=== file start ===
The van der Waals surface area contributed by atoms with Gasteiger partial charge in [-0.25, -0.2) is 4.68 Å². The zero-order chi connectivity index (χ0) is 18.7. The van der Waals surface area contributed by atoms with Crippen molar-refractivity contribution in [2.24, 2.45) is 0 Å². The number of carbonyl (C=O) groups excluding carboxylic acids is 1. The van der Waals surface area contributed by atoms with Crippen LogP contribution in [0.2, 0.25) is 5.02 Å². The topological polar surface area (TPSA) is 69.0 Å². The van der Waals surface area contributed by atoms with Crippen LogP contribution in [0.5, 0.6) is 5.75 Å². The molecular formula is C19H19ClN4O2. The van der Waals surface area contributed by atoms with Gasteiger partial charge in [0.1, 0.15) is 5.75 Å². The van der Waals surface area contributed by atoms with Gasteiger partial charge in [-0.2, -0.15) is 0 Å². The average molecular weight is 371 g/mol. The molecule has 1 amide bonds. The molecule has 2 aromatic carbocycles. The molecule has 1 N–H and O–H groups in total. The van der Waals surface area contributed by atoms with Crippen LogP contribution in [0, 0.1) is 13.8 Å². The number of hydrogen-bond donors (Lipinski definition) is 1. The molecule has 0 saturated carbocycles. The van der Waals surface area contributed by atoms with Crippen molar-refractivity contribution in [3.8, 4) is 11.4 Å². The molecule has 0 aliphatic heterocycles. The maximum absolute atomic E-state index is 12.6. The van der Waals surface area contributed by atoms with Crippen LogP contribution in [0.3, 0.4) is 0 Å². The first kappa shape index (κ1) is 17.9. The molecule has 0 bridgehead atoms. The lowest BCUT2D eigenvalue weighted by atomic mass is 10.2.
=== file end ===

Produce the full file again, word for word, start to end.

The van der Waals surface area contributed by atoms with Gasteiger partial charge in [-0.25, -0.2) is 4.68 Å². The zero-order chi connectivity index (χ0) is 18.7. The van der Waals surface area contributed by atoms with Crippen molar-refractivity contribution in [2.24, 2.45) is 0 Å². The number of carbonyl (C=O) groups excluding carboxylic acids is 1. The van der Waals surface area contributed by atoms with Crippen LogP contribution in [0.2, 0.25) is 5.02 Å². The topological polar surface area (TPSA) is 69.0 Å². The van der Waals surface area contributed by atoms with Crippen LogP contribution in [0.5, 0.6) is 5.75 Å². The molecular formula is C19H19ClN4O2. The van der Waals surface area contributed by atoms with Gasteiger partial charge in [0.1, 0.15) is 5.75 Å². The van der Waals surface area contributed by atoms with Gasteiger partial charge in [-0.2, -0.15) is 0 Å². The average molecular weight is 371 g/mol. The molecule has 1 amide bonds. The molecule has 2 aromatic carbocycles. The molecule has 1 N–H and O–H groups in total. The van der Waals surface area contributed by atoms with Crippen LogP contribution in [0, 0.1) is 13.8 Å². The number of hydrogen-bond donors (Lipinski definition) is 1. The molecule has 0 saturated carbocycles. The van der Waals surface area contributed by atoms with Crippen molar-refractivity contribution in [3.8, 4) is 11.4 Å². The molecule has 0 aliphatic heterocycles. The maximum absolute atomic E-state index is 12.6. The van der Waals surface area contributed by atoms with Crippen LogP contribution in [0.3, 0.4) is 0 Å². The first kappa shape index (κ1) is 17.9. The molecule has 0 bridgehead atoms. The lowest BCUT2D eigenvalue weighted by atomic mass is 10.2.